Yeah, we see how this is gonna go. Need I remind you that this is used as a science textbook for Christian students? This travesty where religious stories are treated as fact is foisted upon kids as science fact.
They next say the “study of earthquakes and volcanoes helps us appreciate God’s power and at the same time offers the hope of someday predicting dangerous earthquakes and volcanic eruptions.” Which leads me to wonder, why is God incapable of just saying to his loyal fans, “Oh, BTW, guys, I’ve scheduled a catastrophic eruption of Mount Merapi for Tuesday at ten am local time, and I’ve arranged for the East Anatolian Fault to slip really big on Saturday afternoon at three twenty-three. Could you make sure everybody gets the message? Kthxbai.” Or, if it’s supposed to be a secret, why are these fanbois so keen on spoiling God’s big surprises?
I feel a little weird that they’ve used Mount Rainier and Mount St. Helens to illustrate the unit so far. Leggo my volcanoes, creationists! You don’t understand ’em anyway.
The beginning of Chapter 8, Foundations of Geology, is mostly just-the-facts, and I’ll put the fact that they got the Earth’s skin too thin down to projection. They’re only off by 10 kilometers, so whatevs. And I’ll put the suggestion that the ocean floor is covered with soil as well as sediment down to careless writing. The “fact” the “sediments were probably laid down during the worldwide Flood” I’ll put down to brain dysfunction brought on by too much prayer. Which, in turn, probably explains writing sloppy enough to talk about average sediment thickness “beneath the land.” The age of the book may explain the abundance of incorrect values for things like the extent of the upper and lower mantle. Then again, that could also be Good Christian Ignorance™ at work.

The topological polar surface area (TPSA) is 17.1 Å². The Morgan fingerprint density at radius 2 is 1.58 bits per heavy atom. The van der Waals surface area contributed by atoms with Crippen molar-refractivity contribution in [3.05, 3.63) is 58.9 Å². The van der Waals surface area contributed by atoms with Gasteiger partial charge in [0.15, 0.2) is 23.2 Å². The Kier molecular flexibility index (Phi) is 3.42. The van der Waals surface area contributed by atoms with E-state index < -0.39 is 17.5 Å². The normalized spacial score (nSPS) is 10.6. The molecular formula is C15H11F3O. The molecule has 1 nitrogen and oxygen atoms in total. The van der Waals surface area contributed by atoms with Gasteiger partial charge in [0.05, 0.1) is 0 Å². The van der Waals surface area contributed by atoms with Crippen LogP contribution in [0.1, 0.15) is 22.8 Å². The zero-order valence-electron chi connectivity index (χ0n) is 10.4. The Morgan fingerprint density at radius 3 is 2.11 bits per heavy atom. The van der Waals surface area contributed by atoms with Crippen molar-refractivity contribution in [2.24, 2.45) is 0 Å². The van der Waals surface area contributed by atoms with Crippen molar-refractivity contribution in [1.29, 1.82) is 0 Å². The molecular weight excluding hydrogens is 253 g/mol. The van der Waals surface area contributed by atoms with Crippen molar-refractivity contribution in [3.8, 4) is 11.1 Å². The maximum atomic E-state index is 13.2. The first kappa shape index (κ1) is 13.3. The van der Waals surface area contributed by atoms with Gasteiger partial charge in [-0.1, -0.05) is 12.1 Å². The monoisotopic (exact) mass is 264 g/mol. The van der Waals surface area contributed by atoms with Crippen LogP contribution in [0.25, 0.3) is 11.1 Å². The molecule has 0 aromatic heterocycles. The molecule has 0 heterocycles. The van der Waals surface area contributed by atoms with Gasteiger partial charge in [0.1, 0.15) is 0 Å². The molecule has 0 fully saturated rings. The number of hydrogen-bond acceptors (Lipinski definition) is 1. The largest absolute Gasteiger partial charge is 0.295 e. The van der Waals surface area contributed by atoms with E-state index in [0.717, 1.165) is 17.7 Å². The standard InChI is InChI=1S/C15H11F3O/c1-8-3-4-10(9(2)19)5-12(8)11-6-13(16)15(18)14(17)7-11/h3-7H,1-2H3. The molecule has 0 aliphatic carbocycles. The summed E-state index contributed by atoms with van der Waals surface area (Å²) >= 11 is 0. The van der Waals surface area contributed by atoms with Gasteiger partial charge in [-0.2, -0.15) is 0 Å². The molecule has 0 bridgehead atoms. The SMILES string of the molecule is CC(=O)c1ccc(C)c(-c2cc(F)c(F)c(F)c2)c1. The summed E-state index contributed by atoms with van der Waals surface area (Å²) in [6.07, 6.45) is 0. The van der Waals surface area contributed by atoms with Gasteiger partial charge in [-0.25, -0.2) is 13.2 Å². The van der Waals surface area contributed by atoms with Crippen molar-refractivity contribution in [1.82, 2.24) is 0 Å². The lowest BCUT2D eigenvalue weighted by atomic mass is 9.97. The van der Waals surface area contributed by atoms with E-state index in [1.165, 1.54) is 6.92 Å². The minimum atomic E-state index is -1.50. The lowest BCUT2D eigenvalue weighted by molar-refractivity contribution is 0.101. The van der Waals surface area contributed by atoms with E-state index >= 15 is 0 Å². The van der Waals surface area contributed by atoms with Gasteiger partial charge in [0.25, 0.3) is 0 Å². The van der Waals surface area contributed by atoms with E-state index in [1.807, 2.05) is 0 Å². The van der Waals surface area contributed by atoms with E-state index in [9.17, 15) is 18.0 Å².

I will give them this: they describe the odd properties of mantle rock quite well, describing it as plastic rather than molten rock, and distinguishing its behavior under different types of force. And I learned a nifty new phrase: Gutenberg Discontinuity.
They go on to Plate Tectonics next, and oh, my, are they conflicted. Y’see, “Although evolutionists like to connect the idea of plate tectonics with a long time span, which would contradict the Scriptures, the idea that the earth’s surface consists of moving plates is neither supported nor rejected by Scripture.” So it’s all “many geologists believe,” and plates “are thought to exist,” and “advocates of plate tectonics” “suggest” everywhere. They handle it okay until they get to the eureka moment of plate tectonics, when we found those lovely magnetic stripes on the ocean floor on both sides of the Mid-Atlantic Ridge. Then they lose their shit: